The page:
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Zoomlion launches board game on preservation of water bodies

BY: Augustina Tawiah
Cecilia Abena Dapaah (left), Minister of Sanitation and Water Resources, addressing the function. Pictures: ERNEST KODZI
Cecilia Abena Dapaah (left), Minister of Sanitation and Water Resources, addressing the function. Pictures: ERNEST KODZI

Zoomlion Foundation, a corporate social responsibility of the Jospong Group of Companies, has launched an initiative intended to cultivate the culture of preserving the country’s water bodies in children.

Known as Pipe It Up Ghana, the board game designed and made in Hungary is a collaboration between Pureco Group, a Hungarian company, and Jospong Group.

It is designed to help children to have fun while at the same time learning how to promote sanitation and protect the environment, particularly water bodies.

The Minister of Sanitation and Water Resources, Cecilia Abena Dapaah, launched the game at a ceremony in Accra.

It was attended by officials of the Pureco Group, the government, school children from the 10 schools that have so far been trained on how to play the game, and the Hungarian Ambassador to Ghana, Tamàs Endre Fehėr.

Discouraging galamsey


Ms Dapaah called on Ghanaians to cry out and stop the phenomenon of galamsey that was polluting water bodies across the country.

She said the people must also frown on the activities of foreigners who came to the country at the invitation of others to destroy the water bodies and lands.

"River Pra and River Ankobra are calling on us. River Birim has turned into something like palm nut soup. The big fishes in River Tano are now extinct. We treat our water bodies now with impunity. There is no flora, there is no fauna in our river bodies. The solution lies in our bosom. We are sinning against God by destroying our water bodies," she said.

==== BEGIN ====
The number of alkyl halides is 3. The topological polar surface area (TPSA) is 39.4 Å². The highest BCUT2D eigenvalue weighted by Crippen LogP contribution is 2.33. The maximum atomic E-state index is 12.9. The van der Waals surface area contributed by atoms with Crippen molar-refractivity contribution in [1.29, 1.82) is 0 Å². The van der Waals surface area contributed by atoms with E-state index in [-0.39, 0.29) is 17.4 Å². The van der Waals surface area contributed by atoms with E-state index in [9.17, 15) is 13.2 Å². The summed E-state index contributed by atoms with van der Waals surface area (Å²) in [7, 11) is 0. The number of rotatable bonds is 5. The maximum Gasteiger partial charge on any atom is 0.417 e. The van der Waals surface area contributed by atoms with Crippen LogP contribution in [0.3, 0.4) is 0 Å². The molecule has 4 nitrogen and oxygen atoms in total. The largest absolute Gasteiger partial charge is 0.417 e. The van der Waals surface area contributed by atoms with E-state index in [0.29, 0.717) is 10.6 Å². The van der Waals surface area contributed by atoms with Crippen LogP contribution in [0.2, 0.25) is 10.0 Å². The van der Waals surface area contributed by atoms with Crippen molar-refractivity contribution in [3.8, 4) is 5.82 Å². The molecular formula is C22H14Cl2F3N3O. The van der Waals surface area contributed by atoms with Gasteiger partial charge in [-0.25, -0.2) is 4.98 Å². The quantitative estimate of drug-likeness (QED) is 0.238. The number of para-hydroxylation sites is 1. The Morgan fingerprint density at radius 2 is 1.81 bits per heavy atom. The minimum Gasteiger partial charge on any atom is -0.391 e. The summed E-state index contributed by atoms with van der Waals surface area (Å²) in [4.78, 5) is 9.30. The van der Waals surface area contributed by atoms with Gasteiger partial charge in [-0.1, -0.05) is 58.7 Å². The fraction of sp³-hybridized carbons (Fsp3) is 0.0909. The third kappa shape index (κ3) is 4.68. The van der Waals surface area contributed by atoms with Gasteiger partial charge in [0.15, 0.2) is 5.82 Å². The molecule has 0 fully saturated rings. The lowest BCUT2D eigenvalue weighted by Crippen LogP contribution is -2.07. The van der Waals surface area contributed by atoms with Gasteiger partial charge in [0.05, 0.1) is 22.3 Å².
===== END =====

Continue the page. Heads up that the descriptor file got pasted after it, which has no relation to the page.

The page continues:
Ms Dapaah said if the destruction of the water bodies continued, the country risked losing these natural resources.

“If our water bodies have mouths, they will speak. What are we going to tell the future generation — the children who are now collaborators? Let us respect nature. Nature is for our good. Let us stop open defecation to create a healthy environment for all of us,” she added.

Pipe It Up

About 500,000 schoolchildren are expected to be trained each year for the next three years to play the game.

It would be distributed to schools where the students receive the training, and then competitions would be organised among those schools.

The Executive Chairman of Jospong Group of Companies, Dr Joseph Siaw Agyepong, expressed the commitment of his company to sponsor schools that had Zoom kids with facilities and logistics to help them enhance sanitation on their premises.

Bilateral relations

Mr Fehėr said Hungary had a long time historical bond with West Africa, and more specifically Ghana, pointing out that economic and trade relations played an important part in the bilateral cooperation between Ghana and Hungary, while the water industry had always enjoyed a special focus.

On the board game, he expressed the confidence that it would contribute to the development of future generations by teaching them how to manage and respect natural resources, including water.